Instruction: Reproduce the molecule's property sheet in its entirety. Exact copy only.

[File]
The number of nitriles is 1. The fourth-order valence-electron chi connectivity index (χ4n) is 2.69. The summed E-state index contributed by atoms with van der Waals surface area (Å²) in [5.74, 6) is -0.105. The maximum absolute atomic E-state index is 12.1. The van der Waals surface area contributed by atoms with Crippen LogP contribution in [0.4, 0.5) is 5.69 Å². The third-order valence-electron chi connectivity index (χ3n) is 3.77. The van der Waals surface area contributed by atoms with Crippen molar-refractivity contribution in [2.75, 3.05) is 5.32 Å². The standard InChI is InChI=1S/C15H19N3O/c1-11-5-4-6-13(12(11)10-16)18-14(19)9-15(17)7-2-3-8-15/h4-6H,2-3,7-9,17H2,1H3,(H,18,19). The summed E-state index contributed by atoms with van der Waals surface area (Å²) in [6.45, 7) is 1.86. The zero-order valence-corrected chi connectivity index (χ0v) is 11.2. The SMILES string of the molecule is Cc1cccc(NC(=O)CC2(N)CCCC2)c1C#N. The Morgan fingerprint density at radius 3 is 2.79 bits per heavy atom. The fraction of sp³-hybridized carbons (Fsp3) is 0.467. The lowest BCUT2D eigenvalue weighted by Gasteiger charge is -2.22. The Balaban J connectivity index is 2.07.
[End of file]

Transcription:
The number of nitriles is 1. The fourth-order valence-electron chi connectivity index (χ4n) is 2.69. The summed E-state index contributed by atoms with van der Waals surface area (Å²) in [5.74, 6) is -0.105. The maximum absolute atomic E-state index is 12.1. The van der Waals surface area contributed by atoms with Crippen LogP contribution in [0.4, 0.5) is 5.69 Å². The third-order valence-electron chi connectivity index (χ3n) is 3.77. The van der Waals surface area contributed by atoms with Crippen molar-refractivity contribution in [2.75, 3.05) is 5.32 Å². The standard InChI is InChI=1S/C15H19N3O/c1-11-5-4-6-13(12(11)10-16)18-14(19)9-15(17)7-2-3-8-15/h4-6H,2-3,7-9,17H2,1H3,(H,18,19). The summed E-state index contributed by atoms with van der Waals surface area (Å²) in [6.45, 7) is 1.86. The zero-order valence-corrected chi connectivity index (χ0v) is 11.2. The SMILES string of the molecule is Cc1cccc(NC(=O)CC2(N)CCCC2)c1C#N. The Morgan fingerprint density at radius 3 is 2.79 bits per heavy atom. The fraction of sp³-hybridized carbons (Fsp3) is 0.467. The lowest BCUT2D eigenvalue weighted by Gasteiger charge is -2.22. The Balaban J connectivity index is 2.07.